Europe comes to Hollywood: the silent era, 1912-1927

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Before the advent of sound, the American film industry was, to some extent, a place where talent could flourish and in economic terms was an industry that dominated the world market. In the absence of the spoken word, silent films were relatively easy to market across borders: all that required adjustment were the intertitles (Julie K. Allen 2012: 127-128). With no language barriers, the prospects of global fame seemed within reach for those gifted and determined enough. This can be understood twofold: firstly, German, British, and French silent features found their way to the screens across the Atlantic, to relish in great prestige. Tony Guzman (2005: 261) writes that continental film exhibition in the United States reached an unprecedented scale in the late 1920s, and the statistics only add validity to his claim: Film Daily estimated that out of 820 photoplays released in 1928, 24 per cent were foreign products (Street 2002: 14). Secondly, European actors and directors migrated to the United States. By the early 1920s, approximately 88 per cent of feature films screened all around the world were American; therefore, a success (by this migratory film personnel) in Hollywood translated into global stardom (Elsaesser 2000: 110).

This chapter looks at the cultural implications of this transatlantic exchange, concentrating on the perceived notions of Europeanness in the New World in the silent film period. It interrogates the discussions of foreign movie players in the American press, especially in fan monthlies, which were a major agent in the circulation of film discourse. What made European-born stars and their vehicles distinctively different from homegrown talent, and what paradoxes were embedded in their public personae? How were specific foreign nationalities constructed? Or, to cast the matter more broadly: what did it mean to be European in the United States of the Jazz Age? Whilst by no means extensive, the essay charts key developments in the circulation of on-screen Europeanness, suggesting further avenues for critical investigation.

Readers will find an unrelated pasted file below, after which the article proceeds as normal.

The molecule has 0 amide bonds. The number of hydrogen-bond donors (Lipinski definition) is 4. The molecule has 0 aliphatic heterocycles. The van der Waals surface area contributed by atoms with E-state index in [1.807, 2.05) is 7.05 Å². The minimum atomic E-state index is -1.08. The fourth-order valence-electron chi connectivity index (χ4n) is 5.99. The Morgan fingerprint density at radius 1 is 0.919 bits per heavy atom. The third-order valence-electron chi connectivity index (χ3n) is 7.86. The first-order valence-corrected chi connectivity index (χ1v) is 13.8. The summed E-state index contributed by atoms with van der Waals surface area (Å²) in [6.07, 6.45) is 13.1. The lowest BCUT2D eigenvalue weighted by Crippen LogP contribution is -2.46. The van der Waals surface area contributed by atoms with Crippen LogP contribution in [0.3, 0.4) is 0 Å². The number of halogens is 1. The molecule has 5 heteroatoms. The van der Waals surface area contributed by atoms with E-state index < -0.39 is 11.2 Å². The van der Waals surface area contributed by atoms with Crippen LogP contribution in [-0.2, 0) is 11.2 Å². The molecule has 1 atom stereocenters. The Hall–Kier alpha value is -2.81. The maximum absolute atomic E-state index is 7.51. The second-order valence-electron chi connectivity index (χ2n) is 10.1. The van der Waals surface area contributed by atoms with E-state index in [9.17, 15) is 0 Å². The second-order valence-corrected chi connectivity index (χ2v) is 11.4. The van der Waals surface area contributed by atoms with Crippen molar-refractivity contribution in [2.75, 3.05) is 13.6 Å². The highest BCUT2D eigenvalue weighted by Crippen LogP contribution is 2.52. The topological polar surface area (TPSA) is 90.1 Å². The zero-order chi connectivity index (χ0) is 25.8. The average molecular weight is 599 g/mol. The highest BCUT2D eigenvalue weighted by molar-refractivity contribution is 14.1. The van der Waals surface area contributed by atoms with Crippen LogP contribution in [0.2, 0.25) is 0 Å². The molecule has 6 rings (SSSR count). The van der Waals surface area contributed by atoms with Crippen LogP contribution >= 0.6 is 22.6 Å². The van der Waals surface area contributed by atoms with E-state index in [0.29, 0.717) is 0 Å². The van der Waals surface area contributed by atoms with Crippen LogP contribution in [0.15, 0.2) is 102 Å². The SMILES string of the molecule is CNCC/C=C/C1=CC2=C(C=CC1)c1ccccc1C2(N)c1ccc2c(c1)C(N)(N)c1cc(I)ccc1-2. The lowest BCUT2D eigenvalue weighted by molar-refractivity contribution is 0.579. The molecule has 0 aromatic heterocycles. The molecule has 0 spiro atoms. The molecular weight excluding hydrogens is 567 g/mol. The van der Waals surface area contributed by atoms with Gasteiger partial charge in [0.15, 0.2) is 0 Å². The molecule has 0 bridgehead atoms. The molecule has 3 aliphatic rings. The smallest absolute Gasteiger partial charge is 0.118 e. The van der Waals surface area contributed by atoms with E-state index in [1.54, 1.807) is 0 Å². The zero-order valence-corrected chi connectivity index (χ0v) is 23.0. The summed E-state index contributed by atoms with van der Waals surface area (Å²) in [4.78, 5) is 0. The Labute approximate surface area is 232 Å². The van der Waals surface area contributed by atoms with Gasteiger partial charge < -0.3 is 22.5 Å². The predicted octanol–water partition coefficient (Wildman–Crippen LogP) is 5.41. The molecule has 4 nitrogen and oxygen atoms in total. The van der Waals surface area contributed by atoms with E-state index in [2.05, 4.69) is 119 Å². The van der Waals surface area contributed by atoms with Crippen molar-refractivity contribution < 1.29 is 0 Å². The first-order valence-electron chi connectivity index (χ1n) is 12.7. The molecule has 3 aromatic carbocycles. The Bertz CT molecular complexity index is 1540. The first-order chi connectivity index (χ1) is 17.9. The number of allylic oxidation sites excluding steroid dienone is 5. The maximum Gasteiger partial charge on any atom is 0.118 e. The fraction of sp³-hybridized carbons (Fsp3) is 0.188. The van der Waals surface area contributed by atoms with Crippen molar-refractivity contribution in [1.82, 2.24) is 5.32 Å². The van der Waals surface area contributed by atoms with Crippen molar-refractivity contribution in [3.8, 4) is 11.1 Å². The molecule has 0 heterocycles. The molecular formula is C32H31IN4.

Original languageEnglish
Title of host publicationThe Routledge Companion to European Cinema
EditorsGabor Gergely, Susan Hayward
Place of PublicationAbingdon Oxon UK
Number of pages10
ISBN (Electronic)9781003027447
ISBN (Print)9780367461850, 9781032136714
Publication statusPublished - 2022


  • Silent film
  • European cinema
  • film studies
  • film history

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